The Grady family ranch represents an older way of American life that was once viable but has become irrelevant as the country has modernized. In post-World War II America, the economy transitioned rapidly from agriculture to more industrial and service-type jobs, and cities increased substantially in size. John Grady's mother's complaint that the ranch "has barely paid expenses for twenty years" reveals the precarious state of cattle ranching in 1949. When John Grady leaves town, oil companies are coming in, betting (wisely) on a future of manufacturing and cars, not cattlemen and horses. The demise of the ranch also represents the decline of rugged labor. Cattle ranching and horse raising are tough (and deeply "manly") pursuits, a key element of cowboy culture. Arguably, the end of the ranch is meant to represent the decline of masculinity. At the very least, the death of John Grady's grandfather is a not-so-subtle symbol that an era has passed.

How does John Grady's relationship with his mother affect his female relationships in All the Pretty Horses?

Arguably, John Grady's estranged relationship with his mother explains his deep longing for a female companion and his feelings of devastation every time a love interest abandons him. Though his relationship with his classmate, Mary Catherine Barnett, doesn't appear to have been all that serious, he is clearly stung by the breakup. He becomes combative when Rawlins tells him to just shrug her (and all relationships) off, and when he sees Mary Catherine in downtown San Angelo he tries to avoid her. When she does catch up with him he is aloof, and he rejects her proposal to be friends. The breakup clearly hurt him. John Grady's willingness to risk his life for Alejandra's love reveals the extraordinary value he places on their relationship. It seems fair to say this is because a meaningful female connection has been denied to him for so long. As bad as he may have felt after breaking up with Mary Catherine, he is disconsolate after Alejandra breaks up with him. He gets blind drunk, and after his hangover wears off he's so distraught he doesn't even have the will to make a fire at his camp. Taken together, these are the actions of a boy who wants to be loved.

For John Grady what does Mexico represent in All the Pretty Horses?

When he realizes the Grady family ranch is actually going to be sold, John Grady flees to Mexico. The land south of the border, however, is more than just a place to roam around and get some kicks. Rather, Mexico represents the life he feels he has been denied. It is a poor, traditional country reliant on agriculture and hardy men. It is a place where horses, not cars, are the main form of transportation for many people. In other words, it is what Texas was once like, before his grandfather died and before the oil companies came. John Grady sees Mexico as a fantasyland—at least, at the beginning of the story.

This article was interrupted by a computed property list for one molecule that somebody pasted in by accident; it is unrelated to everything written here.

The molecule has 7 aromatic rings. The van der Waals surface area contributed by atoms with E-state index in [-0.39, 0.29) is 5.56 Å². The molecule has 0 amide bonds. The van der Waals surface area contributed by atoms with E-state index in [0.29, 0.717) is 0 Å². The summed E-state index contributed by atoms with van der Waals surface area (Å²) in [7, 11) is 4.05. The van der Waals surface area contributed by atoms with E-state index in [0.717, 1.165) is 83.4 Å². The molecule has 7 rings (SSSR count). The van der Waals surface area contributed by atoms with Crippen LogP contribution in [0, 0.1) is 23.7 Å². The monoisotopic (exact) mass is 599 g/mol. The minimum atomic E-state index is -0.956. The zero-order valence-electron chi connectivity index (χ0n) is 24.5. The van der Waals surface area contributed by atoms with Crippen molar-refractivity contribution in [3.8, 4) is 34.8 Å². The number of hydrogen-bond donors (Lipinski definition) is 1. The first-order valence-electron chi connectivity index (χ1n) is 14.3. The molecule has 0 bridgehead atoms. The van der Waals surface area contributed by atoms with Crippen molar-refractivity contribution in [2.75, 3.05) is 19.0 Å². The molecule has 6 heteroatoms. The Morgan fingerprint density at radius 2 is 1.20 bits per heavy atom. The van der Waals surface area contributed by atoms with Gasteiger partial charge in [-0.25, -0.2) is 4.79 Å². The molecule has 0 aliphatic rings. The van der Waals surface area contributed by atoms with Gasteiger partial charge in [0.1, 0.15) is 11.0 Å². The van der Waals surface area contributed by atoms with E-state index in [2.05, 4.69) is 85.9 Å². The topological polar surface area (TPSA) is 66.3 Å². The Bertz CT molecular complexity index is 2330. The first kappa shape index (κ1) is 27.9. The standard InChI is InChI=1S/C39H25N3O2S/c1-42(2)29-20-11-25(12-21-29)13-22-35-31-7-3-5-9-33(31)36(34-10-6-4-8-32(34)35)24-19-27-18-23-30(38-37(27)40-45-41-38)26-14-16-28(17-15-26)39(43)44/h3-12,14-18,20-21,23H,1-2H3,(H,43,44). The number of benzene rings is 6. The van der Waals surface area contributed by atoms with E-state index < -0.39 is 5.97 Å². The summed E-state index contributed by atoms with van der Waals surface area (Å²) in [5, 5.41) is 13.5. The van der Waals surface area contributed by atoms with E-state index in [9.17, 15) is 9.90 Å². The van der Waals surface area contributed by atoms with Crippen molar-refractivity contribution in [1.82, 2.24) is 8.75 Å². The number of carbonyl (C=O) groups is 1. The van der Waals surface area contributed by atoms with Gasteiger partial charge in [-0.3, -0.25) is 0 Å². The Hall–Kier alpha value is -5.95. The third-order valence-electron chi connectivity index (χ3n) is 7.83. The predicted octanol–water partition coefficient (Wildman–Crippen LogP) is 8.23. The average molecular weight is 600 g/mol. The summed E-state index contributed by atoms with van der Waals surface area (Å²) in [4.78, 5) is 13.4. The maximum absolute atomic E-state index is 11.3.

How does All the Pretty Horses fit within the Western genre?

In many ways All the Pretty Horses follows the template of a classic Western. At least, superficially: two tough but naïve Texas horsemen seek adventure, find it, get tested physically and mentally, and return home. This is definitely a "masculine" novel—there is plenty of action, violence, displays of manliness, and the like. Upon closer inspection, however, it becomes clear All the Pretty Horses is a departure in many ways. For one, the main hero John Grady gets the girl, then loses her and goes home by himself. It's hard to say whether either John Grady or Alejandra lives happily ever after. And when John Grady arrives back in Texas, he's hardly triumphant. He's dead broke, suffering from anxiety over the jail killing, and dragging a second horse around. Who is a "good guy" and who is a "bad guy" often isn't so clear in the book. Blevins is a young boy from an unstable home—but he is also a horse thief and killer. Don Rocha nearly sends John Grady to his death, but he does so in an attempt to protect his daughter. Even John Grady abandoned his dying father in order to pursue a fantasy. The book also complicates some of the assumptions taken for granted in the average Western. The land in the Southwest is depicted as a borderland temporarily conquered. It's a place where empires and cattle farmers come and go, not a God-given Eden for white settlers. The Indians suffered the same fate as the Grady family ranch, and someday in the future the current occupants of the land will no longer remain.